A razor-sharp, darkly funny, and deeply human rendering of a Post-Trump America in economic free fall Michael and Wendy Mixner are a Brooklyn-based couple whose marriage is failing in the wake of a personal tragedy. Michael, a Wall Street trader, is meanwhile keeping a secret: he lost the couple’s life savings when a tanking economy caused a major market crash. And Wendy, a digital marketing strategist, has been hired onto a data-mining project of epic scale, whose mysterious creator has ambitions to solve a national crisis of mass unemployment and reshape America’s social and political landscapes. When Michael’s best friend is murdered, the evidence leads back to Wendy’s client, setting off a dangerous chain of events that will profoundly change the couple—and the country. Set in an economic dystopia that’s just around the corner, Sensation Machines is both an endlessly twisty novel of big ideas, and a brilliantly observed human drama that grapples with greed, automation, universal basic income, wearable tech, revolutionary desires, and a broken justice system. Adam Wilson implicates not only the powerbrokers gaming the system and getting rich at the intersection of Wall Street, Madison Avenue, Silicon Valley, and Capitol Hill, but all of us: each one of us playing our parts, however willingly or unwillingly, in the vast systems that define and control our lives.
This collection introduces the reader to third-generation Holocaust narratives, exploring the unique perspective of third-generation writers and demonstrating the ways in which Holocaust memory and trauma extend into the future.
A compulsive debut of literary suspense, Goodnight Stranger follows one young woman held captive by her past and the stranger whose arrival unearths long-buried family secrets. Lydia and Lucas Moore are in their late twenties when a stranger enters their small world on Wolf Island. Lydia, the responsible sister, has cared for her pathologically shy brother, Lucas, ever since their mom’s death a decade before. They live together, comfortable yet confined, in their family house by the sea, shadowed by events from their childhood. When Lydia sees the stranger step off the ferry, she feels an immediate connection to him. Lucas is convinced the man, Cole Anthony, is the reincarnation of their baby brother, who died when they were young. Cole knows their mannerisms, their home, the topography of the island—what else could that mean? Though Lydia is doubtful, she can’t deny she is drawn to his magnetism, his energy, and his warmth. To discover the truth about Cole, Lydia must finally face her anxiety about leaving the island and summon the strength to challenge Cole’s grip on her family’s past and her brother. A deliciously alluring read, Goodnight Stranger is a story of choices and regrets, courage and loneliness, and the ways we hold on to those we love.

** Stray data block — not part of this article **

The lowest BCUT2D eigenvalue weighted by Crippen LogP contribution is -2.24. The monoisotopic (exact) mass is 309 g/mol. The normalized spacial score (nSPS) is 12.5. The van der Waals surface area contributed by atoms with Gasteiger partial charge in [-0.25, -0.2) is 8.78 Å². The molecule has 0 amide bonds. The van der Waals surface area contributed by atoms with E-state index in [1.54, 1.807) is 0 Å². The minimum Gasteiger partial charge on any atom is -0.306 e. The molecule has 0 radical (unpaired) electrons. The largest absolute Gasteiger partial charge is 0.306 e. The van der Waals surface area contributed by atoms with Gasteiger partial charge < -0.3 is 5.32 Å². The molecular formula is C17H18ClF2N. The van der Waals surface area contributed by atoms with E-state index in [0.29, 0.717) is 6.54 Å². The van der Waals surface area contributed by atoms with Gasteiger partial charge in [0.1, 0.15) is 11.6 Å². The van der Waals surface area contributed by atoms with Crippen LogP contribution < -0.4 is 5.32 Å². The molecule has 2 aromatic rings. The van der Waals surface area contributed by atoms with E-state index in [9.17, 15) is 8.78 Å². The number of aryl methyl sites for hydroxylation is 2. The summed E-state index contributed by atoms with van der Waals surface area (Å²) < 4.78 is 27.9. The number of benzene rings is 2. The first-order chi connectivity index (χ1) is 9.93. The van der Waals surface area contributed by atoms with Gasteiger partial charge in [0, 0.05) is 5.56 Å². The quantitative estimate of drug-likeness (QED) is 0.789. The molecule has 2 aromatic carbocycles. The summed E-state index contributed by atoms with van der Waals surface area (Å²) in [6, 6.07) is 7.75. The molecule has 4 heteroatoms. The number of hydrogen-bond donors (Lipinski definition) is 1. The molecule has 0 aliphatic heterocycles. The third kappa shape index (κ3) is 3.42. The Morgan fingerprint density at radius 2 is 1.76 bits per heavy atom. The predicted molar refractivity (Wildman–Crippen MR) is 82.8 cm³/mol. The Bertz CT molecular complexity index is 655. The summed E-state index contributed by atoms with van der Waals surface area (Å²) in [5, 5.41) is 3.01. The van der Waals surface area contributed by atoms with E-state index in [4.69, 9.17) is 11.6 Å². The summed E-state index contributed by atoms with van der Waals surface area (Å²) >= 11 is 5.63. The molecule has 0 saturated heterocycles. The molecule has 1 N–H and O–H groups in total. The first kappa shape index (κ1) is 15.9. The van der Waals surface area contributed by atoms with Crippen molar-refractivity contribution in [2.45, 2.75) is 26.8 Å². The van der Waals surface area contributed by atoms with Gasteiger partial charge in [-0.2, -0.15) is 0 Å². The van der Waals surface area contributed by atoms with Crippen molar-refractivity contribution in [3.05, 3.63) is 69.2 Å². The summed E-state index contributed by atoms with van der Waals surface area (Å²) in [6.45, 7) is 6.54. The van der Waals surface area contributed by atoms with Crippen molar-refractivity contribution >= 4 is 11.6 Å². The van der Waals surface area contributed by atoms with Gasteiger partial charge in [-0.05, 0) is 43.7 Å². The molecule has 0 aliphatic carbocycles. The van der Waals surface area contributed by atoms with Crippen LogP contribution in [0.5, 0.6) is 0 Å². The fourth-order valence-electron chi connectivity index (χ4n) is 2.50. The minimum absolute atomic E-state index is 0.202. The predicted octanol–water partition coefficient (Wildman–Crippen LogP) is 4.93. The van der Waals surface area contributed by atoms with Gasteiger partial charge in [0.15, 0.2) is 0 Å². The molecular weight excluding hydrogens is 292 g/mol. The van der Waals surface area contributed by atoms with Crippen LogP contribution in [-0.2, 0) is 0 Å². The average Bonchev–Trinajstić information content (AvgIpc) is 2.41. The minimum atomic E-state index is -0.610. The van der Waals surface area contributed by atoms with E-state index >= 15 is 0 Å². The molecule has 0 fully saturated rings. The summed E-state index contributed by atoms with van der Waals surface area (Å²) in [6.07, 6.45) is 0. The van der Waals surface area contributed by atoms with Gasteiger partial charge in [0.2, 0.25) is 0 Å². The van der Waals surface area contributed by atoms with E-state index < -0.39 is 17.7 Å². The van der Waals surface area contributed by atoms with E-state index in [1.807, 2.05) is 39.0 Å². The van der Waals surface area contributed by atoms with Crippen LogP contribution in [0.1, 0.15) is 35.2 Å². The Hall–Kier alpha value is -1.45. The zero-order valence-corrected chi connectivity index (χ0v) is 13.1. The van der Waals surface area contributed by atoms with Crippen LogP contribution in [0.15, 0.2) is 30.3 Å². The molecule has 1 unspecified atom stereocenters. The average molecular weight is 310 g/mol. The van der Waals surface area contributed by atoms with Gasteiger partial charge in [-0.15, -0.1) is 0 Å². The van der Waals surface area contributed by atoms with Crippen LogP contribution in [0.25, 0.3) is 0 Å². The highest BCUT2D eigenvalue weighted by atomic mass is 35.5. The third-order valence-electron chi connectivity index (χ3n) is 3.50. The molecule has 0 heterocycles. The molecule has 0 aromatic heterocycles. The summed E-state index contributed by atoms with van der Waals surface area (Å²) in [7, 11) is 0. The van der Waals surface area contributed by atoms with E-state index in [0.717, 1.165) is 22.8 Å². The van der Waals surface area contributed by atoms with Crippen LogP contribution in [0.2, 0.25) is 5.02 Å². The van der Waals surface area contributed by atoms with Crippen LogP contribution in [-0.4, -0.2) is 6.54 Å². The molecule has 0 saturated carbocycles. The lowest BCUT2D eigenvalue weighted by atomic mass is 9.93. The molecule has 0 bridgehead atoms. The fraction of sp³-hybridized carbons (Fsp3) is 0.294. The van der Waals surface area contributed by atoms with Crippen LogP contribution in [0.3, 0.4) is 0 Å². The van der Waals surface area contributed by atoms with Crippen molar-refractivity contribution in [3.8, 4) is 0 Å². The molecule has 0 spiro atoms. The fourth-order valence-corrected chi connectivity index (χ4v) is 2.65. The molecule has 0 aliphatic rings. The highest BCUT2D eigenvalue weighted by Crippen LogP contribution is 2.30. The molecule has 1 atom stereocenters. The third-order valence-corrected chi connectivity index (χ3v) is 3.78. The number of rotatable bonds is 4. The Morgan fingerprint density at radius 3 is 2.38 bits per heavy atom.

Master storyteller Christopher Paul Curtis's Newbery Honor novel, featuring his trademark humor, unique narrative voice, and new cover art--now in paperback! Eleven-year-old Elijah lives in Buxton, Canada, a settlement of runaway slaves near the American border. He's the first child in town to be born free, and he ought to be famous just for that. Unfortunately, all that most people see is a "fra-gile" boy who's scared of snakes and talks too much. But everything changes when a former slave steals money from Elijah's friend, who has been saving to buy his family out of captivity in the South. Now it's up to Elijah to track down the thief--and his dangerous journey just might make a hero out of him, if only he can find the courage to get back home.
Acclaimed architect Nicholas Moscowitz lands a major commission, but his drive suddenly falters. The site of the new project awakens guilty memories, and when he digs into the place's history, he uncovers a 19th-century Moskowitz whose life offers strange parallels to his own. As Nicholas grows obsessed with this shadow man, the dual narratives of Moskowitz and Moscowitz, the city's past and present, blend in unexpected and poignant ways. Ultimately Nicholas must face certain truths that don't change over time--and use them to rebuild his own life.